So, one issue, as far as I am concerned, is that McCain needs to be defeated in the election. This is more than about educating people on the issues, though it is not enough, particularly when resource-strapped organizations need to make decisions about the level of involvement in a particular campaign–if any. The question is whether the radical Left and progressives can influence an anti-McCain candidate. My sense is that it is definitely possible but not on all or often most issues. Thus, a Clinton or Obama win might open up the chances of pushing genuine national healthcare, but only if there is a social base that is organized and can demonstrate its organization. If there is anything that can and should be learned from the practice of the Christian Right, it is this point.

An additional factor, which is particularly relevant to the Obama campaign, is the level of energy that it has produced and inspired and the deep desire for change that appears to be inspiring record numbers of voters. This energy, however, is very unfocused and will more than likely dissipate following the election season unless there are vehicles to channel it. It is with this in mind that it is worth considering two initiatives that I proposed in a column at www.blackcommentator.com. One, a "progressives for Obama" initiative that could either be a very loose network or a platform that unites those that wish to find a means to support the Obama candidacy, but do so without reserving their principled criticisms of his policies, e.g., on the Middle East. A second approach, which is more long-term, is the development of locally based mass electoral organizations along the lines of the original conception of Mel King’s, and later Jesse Jackson’s Rainbow Coalition. Specifically, independent political organizations that are not political parties but can engage in locally based legislative and electoral work (inside or outside of the Democratic Party). Work to build such organizations can start now, but with a set of objectives that go way beyond the November 2008 election.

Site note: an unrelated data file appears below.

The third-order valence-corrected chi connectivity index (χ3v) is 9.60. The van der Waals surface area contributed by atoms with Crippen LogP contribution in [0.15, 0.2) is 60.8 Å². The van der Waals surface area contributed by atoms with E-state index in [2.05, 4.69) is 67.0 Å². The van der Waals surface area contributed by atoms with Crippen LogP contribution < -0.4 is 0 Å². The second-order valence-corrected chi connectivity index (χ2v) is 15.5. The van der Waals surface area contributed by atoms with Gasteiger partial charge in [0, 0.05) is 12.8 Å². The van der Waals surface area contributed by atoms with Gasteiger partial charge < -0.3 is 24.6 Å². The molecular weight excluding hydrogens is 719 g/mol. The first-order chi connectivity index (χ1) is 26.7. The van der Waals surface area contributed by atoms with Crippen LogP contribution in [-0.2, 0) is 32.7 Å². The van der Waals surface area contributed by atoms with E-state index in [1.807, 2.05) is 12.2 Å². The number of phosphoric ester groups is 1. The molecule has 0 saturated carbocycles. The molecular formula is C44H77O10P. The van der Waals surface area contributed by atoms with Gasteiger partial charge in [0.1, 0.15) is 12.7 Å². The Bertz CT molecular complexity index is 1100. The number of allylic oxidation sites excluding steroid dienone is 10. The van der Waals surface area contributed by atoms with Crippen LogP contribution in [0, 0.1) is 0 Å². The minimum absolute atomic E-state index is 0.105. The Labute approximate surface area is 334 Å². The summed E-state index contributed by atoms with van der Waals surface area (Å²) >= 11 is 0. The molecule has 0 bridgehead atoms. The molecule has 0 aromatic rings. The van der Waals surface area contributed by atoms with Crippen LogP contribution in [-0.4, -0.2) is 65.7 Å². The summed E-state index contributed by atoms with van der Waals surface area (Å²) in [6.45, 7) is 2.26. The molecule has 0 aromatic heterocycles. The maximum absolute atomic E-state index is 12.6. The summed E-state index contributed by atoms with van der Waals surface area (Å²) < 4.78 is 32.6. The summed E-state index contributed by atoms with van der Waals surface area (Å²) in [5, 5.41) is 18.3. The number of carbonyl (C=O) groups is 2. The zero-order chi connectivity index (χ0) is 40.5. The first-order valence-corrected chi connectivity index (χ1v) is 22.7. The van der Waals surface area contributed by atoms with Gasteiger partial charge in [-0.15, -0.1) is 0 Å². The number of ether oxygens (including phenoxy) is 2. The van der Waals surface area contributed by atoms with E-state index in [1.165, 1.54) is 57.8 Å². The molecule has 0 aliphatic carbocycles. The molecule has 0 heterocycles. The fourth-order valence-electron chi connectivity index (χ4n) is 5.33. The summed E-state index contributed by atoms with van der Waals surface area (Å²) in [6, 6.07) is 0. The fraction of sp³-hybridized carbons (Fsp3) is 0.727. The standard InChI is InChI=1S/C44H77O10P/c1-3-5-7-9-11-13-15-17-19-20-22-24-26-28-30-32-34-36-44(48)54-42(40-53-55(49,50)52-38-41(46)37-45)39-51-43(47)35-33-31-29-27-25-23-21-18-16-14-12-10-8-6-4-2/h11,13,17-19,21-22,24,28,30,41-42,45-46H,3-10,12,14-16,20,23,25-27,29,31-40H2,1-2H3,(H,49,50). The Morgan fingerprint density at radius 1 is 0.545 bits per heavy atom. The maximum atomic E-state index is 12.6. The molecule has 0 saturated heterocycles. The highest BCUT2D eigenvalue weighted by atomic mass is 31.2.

Much can be said about the idea of locally based organizations, but by way of conclusion let me suggest that locally based organizations do not aim to replace non-electoral social movement activity. They are not being suggested as something into which every activist should jump. Rather, this form of organization is suggested as a means of linking together social struggles and giving voice to them in the electoral arena. The aim is to think in terms of building local social-political blocs that can move to win local political power, ultimately aiming to affect a national political realignment. Such formations can be one means to channel those who get motivated by the excitement of a national political campaign, e.g., Obama’s, but are unsure how they will continue to operate at the end of the election cycle.

We on the radical Left must be thinking in terms of decades. While urgency is critical, the development of a viable social-political bloc that can win power is a process that is deeply connected to both electoral and non-electoral activism. There is no straight line of stages in moving to electoral politics. We must be building the links from the very beginning because a well-considered and grounded strategy for power is the real source of the hope that millions so desperately desire.




Bill Fletcher, Jr. is the executive editor of The Black Commentator and the co-founder of both the Black Radical Congress and the Center for Labor Renewal.